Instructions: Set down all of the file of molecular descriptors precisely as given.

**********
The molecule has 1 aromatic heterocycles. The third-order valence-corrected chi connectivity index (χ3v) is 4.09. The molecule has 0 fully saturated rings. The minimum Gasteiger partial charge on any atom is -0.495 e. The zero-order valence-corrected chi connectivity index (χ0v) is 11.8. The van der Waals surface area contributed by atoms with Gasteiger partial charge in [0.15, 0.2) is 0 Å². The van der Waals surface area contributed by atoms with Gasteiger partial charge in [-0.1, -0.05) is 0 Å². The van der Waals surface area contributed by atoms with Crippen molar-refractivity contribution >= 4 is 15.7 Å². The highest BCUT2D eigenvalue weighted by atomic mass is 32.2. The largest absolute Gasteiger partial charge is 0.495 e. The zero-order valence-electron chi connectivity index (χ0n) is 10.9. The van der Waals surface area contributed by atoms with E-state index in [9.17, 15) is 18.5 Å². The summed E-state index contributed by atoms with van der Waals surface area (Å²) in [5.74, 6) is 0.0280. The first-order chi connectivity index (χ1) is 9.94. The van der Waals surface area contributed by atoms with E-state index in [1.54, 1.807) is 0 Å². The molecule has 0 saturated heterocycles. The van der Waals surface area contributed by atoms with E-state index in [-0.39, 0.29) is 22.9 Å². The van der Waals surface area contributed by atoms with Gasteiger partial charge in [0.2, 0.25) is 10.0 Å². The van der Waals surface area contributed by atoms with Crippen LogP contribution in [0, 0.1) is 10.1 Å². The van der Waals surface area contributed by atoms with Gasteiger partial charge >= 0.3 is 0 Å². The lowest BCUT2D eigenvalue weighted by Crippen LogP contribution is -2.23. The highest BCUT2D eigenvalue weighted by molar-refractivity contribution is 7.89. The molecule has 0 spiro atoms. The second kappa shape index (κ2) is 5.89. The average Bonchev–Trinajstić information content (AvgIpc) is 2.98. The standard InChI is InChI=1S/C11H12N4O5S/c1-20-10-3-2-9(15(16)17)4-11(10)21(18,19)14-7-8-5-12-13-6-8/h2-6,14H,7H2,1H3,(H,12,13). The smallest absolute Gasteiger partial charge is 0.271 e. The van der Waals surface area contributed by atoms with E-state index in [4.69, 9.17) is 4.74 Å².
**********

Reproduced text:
The molecule has 1 aromatic heterocycles. The third-order valence-corrected chi connectivity index (χ3v) is 4.09. The molecule has 0 fully saturated rings. The minimum Gasteiger partial charge on any atom is -0.495 e. The zero-order valence-corrected chi connectivity index (χ0v) is 11.8. The van der Waals surface area contributed by atoms with Gasteiger partial charge in [0.15, 0.2) is 0 Å². The van der Waals surface area contributed by atoms with Gasteiger partial charge in [-0.1, -0.05) is 0 Å². The van der Waals surface area contributed by atoms with Crippen molar-refractivity contribution >= 4 is 15.7 Å². The highest BCUT2D eigenvalue weighted by atomic mass is 32.2. The largest absolute Gasteiger partial charge is 0.495 e. The zero-order valence-electron chi connectivity index (χ0n) is 10.9. The van der Waals surface area contributed by atoms with E-state index in [9.17, 15) is 18.5 Å². The summed E-state index contributed by atoms with van der Waals surface area (Å²) in [5.74, 6) is 0.0280. The first-order chi connectivity index (χ1) is 9.94. The van der Waals surface area contributed by atoms with E-state index in [1.54, 1.807) is 0 Å². The molecule has 0 saturated heterocycles. The van der Waals surface area contributed by atoms with E-state index in [-0.39, 0.29) is 22.9 Å². The van der Waals surface area contributed by atoms with Gasteiger partial charge in [0.2, 0.25) is 10.0 Å². The van der Waals surface area contributed by atoms with Crippen LogP contribution in [0, 0.1) is 10.1 Å². The van der Waals surface area contributed by atoms with Gasteiger partial charge >= 0.3 is 0 Å². The lowest BCUT2D eigenvalue weighted by Crippen LogP contribution is -2.23. The highest BCUT2D eigenvalue weighted by molar-refractivity contribution is 7.89. The molecule has 0 spiro atoms. The second kappa shape index (κ2) is 5.89. The average Bonchev–Trinajstić information content (AvgIpc) is 2.98. The standard InChI is InChI=1S/C11H12N4O5S/c1-20-10-3-2-9(15(16)17)4-11(10)21(18,19)14-7-8-5-12-13-6-8/h2-6,14H,7H2,1H3,(H,12,13). The smallest absolute Gasteiger partial charge is 0.271 e. The van der Waals surface area contributed by atoms with E-state index in [4.69, 9.17) is 4.74 Å².